On the left is his video when he first came in. On the right you can see him now.

Notice how much quicker he now moves down the mound. Instead of getting stuck over his back foot, he’s now moving his hips towards home plate, riding a strong back leg.

Pay attention to his back foot as he goes into front foot plant. He’s now firing with the back leg and creating much better torque at front foot plant.

The main lesson here is to stay away from drills and training techniques that focus on positions rather than the explosive movements needed for a powerful pitching delivery.

Instead of training pitchers to be slow and stiff, focus on getting pitchers to move well. And if you’re going to use pitching drills, make sure they train the hips and lower half… make sure they’re dynamic… ballistic.

You can find a complete system of drills for building a powerful, dynamic pitching delivery inside the Ballistic Pitching Blueprint.

 

Lately I’ve been noticing a trend with young pitchers. More and more, I’m seeing kids making a conscious effort to lead with their hips.

It seems youth coaches are finally catching on to the importance of leading with the hips in the pitching delivery and it’s becoming more conventional.

This is a good thing and big step in the right direction. Part of this may be due to big name coaches like Tom House promoting the concept.

 

 

 

 

 

 

 

 

The Hershiser drill can help you learn what early momentum feels like

[h4]But wait, there’s a problem here![/h4]

Just leading with the hips isn’t enough – you need to lead with your hips the RIGHT WAY!

Too often, I see pitchers trying to lead with their hips by pushing their front hip out.

This causes them to lean or tilt way back in their leg lift, collapsing their back leg. Doing this can be just as bad (or worse!) than stopping at the top and getting to a “balance point.” Both will kill momentum.

See, coaches catch on to an idea like leading with the hips, and they start teaching that cue over and over, “lead with your hips, lead with your hips.” And they’re not wrong in saying that.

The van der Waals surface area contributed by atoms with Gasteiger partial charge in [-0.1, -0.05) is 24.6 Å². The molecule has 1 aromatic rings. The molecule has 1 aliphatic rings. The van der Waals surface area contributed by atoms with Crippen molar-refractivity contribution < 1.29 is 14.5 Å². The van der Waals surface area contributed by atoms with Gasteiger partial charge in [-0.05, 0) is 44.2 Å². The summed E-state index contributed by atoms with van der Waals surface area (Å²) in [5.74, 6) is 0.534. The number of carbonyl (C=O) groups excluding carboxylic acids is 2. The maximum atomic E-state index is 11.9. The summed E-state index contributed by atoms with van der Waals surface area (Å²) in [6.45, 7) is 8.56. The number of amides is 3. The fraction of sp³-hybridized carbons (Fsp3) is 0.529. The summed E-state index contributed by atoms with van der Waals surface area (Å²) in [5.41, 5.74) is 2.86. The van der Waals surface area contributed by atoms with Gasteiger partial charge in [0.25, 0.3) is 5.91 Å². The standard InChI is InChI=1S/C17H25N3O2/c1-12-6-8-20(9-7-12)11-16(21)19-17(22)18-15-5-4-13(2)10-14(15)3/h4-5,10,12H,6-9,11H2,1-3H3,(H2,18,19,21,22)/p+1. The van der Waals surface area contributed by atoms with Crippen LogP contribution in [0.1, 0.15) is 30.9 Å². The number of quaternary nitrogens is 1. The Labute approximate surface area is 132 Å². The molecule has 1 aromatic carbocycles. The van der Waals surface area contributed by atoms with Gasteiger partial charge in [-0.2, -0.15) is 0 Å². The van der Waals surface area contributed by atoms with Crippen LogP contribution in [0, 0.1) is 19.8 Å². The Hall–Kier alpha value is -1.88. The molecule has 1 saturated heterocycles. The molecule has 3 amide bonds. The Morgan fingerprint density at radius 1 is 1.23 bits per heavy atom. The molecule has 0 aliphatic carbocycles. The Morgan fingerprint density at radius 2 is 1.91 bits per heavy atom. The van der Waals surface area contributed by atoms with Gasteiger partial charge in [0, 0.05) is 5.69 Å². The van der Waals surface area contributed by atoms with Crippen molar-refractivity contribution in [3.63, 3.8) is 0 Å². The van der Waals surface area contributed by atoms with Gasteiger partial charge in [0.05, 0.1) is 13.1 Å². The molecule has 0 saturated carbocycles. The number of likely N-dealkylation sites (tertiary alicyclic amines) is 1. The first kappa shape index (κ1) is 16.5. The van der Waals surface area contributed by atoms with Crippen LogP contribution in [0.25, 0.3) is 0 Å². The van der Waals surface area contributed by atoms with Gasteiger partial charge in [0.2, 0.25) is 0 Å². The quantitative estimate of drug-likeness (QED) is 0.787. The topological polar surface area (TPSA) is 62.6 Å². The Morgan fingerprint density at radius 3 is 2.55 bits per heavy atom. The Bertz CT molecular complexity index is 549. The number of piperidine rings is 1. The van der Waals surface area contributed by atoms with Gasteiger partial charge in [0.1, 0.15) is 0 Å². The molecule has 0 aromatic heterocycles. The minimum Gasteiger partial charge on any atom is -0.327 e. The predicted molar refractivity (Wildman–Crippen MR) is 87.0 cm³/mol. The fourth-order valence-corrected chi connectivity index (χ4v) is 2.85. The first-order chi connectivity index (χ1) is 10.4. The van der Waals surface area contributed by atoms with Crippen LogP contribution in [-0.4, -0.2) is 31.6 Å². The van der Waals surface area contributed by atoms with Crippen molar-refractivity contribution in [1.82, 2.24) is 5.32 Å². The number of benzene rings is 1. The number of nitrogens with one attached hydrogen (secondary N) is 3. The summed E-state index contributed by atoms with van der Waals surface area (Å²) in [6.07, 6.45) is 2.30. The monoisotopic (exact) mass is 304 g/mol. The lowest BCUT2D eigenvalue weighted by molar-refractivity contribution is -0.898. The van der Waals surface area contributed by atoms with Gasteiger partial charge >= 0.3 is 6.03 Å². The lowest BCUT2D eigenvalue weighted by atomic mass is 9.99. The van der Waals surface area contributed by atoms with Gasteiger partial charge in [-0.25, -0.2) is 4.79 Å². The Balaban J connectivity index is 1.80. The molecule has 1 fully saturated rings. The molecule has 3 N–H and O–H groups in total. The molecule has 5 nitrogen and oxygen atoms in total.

The problem just comes when the pitcher doesn’t understand how to lead with their hips the right way.

The whole purpose of leading with the hips is to create early momentum in the leg lift/load phase of the delivery.

That momentum is then used to assist a powerful back leg drive, which is then converted to explosive rotational power. When you just stick your front hip out and tilt back you’re not really creating momentum at all.

What I end up seeing a lot as a result is pitchers moving down THEN out, instead of moving down AND out together (the latter is much more powerful).

Leading with your hips the right way really means shifting your weight and getting your center of gravity (think thighs to bottom of your ribs) moving towards home plate in your leg lift.

When done right, this is a gradual process where momentum builds while staying loaded with your hips over a strong back leg. You end up with a back leg on an angle rather than straight up and down.

 

   

 

And yes, you may have some tilt in your shoulders as you ride out on
your back leg, but this is very different than just pushing your front hip out.

[h3]Here’s some video that shows what I’m talking about[/h3] Watch this video of an above average high school pitcher here. He does some things well, but notice how he exaggerates leading with his hips and sinks down before actually building any forward momentum.

(He’s only a sophomore, and he’s a hard worker so I know he’ll be able to fix this issue pretty quickly)

Now compare him to what you see in guys like Jason Motte (I have him flipped around since the HS pitcher is a lefty). Notice the early weight shift and gradual building of momentum.

Notice what you see in the difference between the two pitchers’ back legs. And most importantly, look at the path their hips take as they move down the mound.

With Motte (and most high velocity pitchers) you see the hips moving down AND out together. This allows momentum to build, leading to powerful back leg drive late in the stride phase. The high school pitcher, by contrast, moves down THEN out.

He manages to drive out pretty well, considering, but it’s nowhere near as powerful as it would be if he moved like Motte.

Think of a sprinter breaking out of the starting blocks…

Does he start with his weight back over his back foot?

 

 

 

 

 

 

 

 

So instead of just thinking “lead with the hips”, work on creating early momentum and getting the center of gravity moving down the mound!